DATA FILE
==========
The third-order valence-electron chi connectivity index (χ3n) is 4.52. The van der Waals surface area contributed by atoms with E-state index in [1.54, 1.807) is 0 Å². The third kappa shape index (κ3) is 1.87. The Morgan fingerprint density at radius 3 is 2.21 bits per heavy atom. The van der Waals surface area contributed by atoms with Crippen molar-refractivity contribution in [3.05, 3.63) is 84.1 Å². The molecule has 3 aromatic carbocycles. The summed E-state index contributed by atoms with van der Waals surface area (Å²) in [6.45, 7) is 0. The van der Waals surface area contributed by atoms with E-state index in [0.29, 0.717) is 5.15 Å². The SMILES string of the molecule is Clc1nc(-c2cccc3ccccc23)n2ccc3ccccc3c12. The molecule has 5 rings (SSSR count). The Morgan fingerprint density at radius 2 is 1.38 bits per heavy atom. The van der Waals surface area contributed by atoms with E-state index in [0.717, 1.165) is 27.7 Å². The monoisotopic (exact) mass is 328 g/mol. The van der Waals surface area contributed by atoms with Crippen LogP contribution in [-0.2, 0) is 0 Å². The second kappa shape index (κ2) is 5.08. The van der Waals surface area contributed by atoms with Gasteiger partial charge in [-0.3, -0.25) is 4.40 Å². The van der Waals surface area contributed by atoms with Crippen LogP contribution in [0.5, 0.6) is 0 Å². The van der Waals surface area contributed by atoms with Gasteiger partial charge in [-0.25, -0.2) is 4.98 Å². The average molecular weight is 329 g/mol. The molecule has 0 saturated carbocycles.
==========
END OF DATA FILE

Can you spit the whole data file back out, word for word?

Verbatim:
The third-order valence-electron chi connectivity index (χ3n) is 4.52. The van der Waals surface area contributed by atoms with E-state index in [1.54, 1.807) is 0 Å². The third kappa shape index (κ3) is 1.87. The Morgan fingerprint density at radius 3 is 2.21 bits per heavy atom. The van der Waals surface area contributed by atoms with Crippen molar-refractivity contribution in [3.05, 3.63) is 84.1 Å². The molecule has 3 aromatic carbocycles. The summed E-state index contributed by atoms with van der Waals surface area (Å²) in [6.45, 7) is 0. The van der Waals surface area contributed by atoms with E-state index in [0.29, 0.717) is 5.15 Å². The SMILES string of the molecule is Clc1nc(-c2cccc3ccccc23)n2ccc3ccccc3c12. The molecule has 5 rings (SSSR count). The Morgan fingerprint density at radius 2 is 1.38 bits per heavy atom. The van der Waals surface area contributed by atoms with E-state index in [0.717, 1.165) is 27.7 Å². The monoisotopic (exact) mass is 328 g/mol. The van der Waals surface area contributed by atoms with Crippen LogP contribution in [-0.2, 0) is 0 Å². The second kappa shape index (κ2) is 5.08. The van der Waals surface area contributed by atoms with Gasteiger partial charge in [-0.3, -0.25) is 4.40 Å². The van der Waals surface area contributed by atoms with Crippen LogP contribution in [0.5, 0.6) is 0 Å². The van der Waals surface area contributed by atoms with Gasteiger partial charge in [-0.25, -0.2) is 4.98 Å². The average molecular weight is 329 g/mol. The molecule has 0 saturated carbocycles.